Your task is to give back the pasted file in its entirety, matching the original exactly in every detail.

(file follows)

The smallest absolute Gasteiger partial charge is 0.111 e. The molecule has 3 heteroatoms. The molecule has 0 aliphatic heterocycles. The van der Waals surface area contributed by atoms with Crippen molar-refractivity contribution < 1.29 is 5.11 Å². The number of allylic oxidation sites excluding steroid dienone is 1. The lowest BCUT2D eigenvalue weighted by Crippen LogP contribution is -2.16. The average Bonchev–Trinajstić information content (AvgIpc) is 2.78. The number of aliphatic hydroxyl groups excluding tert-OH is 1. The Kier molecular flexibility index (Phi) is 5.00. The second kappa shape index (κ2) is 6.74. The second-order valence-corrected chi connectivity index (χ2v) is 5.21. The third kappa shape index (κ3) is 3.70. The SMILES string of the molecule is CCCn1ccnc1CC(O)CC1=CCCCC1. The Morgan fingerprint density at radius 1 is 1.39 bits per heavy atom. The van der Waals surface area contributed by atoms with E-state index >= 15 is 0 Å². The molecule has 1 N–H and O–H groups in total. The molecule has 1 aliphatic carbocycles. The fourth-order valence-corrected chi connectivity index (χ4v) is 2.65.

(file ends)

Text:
The smallest absolute Gasteiger partial charge is 0.111 e. The molecule has 3 heteroatoms. The molecule has 0 aliphatic heterocycles. The van der Waals surface area contributed by atoms with Crippen molar-refractivity contribution < 1.29 is 5.11 Å². The number of allylic oxidation sites excluding steroid dienone is 1. The lowest BCUT2D eigenvalue weighted by Crippen LogP contribution is -2.16. The average Bonchev–Trinajstić information content (AvgIpc) is 2.78. The number of aliphatic hydroxyl groups excluding tert-OH is 1. The Kier molecular flexibility index (Phi) is 5.00. The second kappa shape index (κ2) is 6.74. The second-order valence-corrected chi connectivity index (χ2v) is 5.21. The third kappa shape index (κ3) is 3.70. The SMILES string of the molecule is CCCn1ccnc1CC(O)CC1=CCCCC1. The Morgan fingerprint density at radius 1 is 1.39 bits per heavy atom. The van der Waals surface area contributed by atoms with E-state index >= 15 is 0 Å². The molecule has 1 N–H and O–H groups in total. The molecule has 1 aliphatic carbocycles. The fourth-order valence-corrected chi connectivity index (χ4v) is 2.65.